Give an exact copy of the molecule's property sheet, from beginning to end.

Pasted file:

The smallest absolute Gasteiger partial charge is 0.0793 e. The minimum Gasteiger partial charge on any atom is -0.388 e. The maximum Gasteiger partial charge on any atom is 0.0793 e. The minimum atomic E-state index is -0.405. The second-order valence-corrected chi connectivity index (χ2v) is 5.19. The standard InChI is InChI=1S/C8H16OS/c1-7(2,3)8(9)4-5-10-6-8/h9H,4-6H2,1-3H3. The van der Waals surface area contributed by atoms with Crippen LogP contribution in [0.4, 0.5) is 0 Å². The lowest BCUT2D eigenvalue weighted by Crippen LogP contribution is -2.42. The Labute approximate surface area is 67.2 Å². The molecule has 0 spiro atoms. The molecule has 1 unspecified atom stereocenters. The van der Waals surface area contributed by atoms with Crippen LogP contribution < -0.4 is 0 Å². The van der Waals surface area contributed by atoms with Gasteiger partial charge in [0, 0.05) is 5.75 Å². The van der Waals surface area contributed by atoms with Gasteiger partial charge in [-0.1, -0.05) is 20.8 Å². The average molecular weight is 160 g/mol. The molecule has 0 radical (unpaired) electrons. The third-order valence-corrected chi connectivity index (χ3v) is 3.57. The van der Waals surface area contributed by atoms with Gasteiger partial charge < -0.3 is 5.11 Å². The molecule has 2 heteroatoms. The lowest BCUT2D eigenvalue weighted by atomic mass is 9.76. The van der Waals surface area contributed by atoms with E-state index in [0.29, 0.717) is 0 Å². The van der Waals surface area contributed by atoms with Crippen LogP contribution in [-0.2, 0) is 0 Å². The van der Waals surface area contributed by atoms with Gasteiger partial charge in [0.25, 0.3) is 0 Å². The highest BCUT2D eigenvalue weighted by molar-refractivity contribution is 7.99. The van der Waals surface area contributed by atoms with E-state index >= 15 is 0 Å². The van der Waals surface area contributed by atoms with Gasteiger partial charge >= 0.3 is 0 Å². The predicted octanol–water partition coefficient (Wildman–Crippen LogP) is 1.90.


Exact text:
The smallest absolute Gasteiger partial charge is 0.0793 e. The minimum Gasteiger partial charge on any atom is -0.388 e. The maximum Gasteiger partial charge on any atom is 0.0793 e. The minimum atomic E-state index is -0.405. The second-order valence-corrected chi connectivity index (χ2v) is 5.19. The standard InChI is InChI=1S/C8H16OS/c1-7(2,3)8(9)4-5-10-6-8/h9H,4-6H2,1-3H3. The van der Waals surface area contributed by atoms with Crippen LogP contribution in [0.4, 0.5) is 0 Å². The lowest BCUT2D eigenvalue weighted by Crippen LogP contribution is -2.42. The Labute approximate surface area is 67.2 Å². The molecule has 0 spiro atoms. The molecule has 1 unspecified atom stereocenters. The van der Waals surface area contributed by atoms with Crippen LogP contribution < -0.4 is 0 Å². The van der Waals surface area contributed by atoms with Gasteiger partial charge in [0, 0.05) is 5.75 Å². The van der Waals surface area contributed by atoms with Gasteiger partial charge in [-0.1, -0.05) is 20.8 Å². The average molecular weight is 160 g/mol. The molecule has 0 radical (unpaired) electrons. The third-order valence-corrected chi connectivity index (χ3v) is 3.57. The van der Waals surface area contributed by atoms with Gasteiger partial charge < -0.3 is 5.11 Å². The molecule has 2 heteroatoms. The lowest BCUT2D eigenvalue weighted by atomic mass is 9.76. The van der Waals surface area contributed by atoms with E-state index in [0.29, 0.717) is 0 Å². The van der Waals surface area contributed by atoms with Crippen LogP contribution in [-0.2, 0) is 0 Å². The van der Waals surface area contributed by atoms with Gasteiger partial charge in [0.25, 0.3) is 0 Å². The highest BCUT2D eigenvalue weighted by molar-refractivity contribution is 7.99. The van der Waals surface area contributed by atoms with E-state index >= 15 is 0 Å². The van der Waals surface area contributed by atoms with Gasteiger partial charge >= 0.3 is 0 Å². The predicted octanol–water partition coefficient (Wildman–Crippen LogP) is 1.90.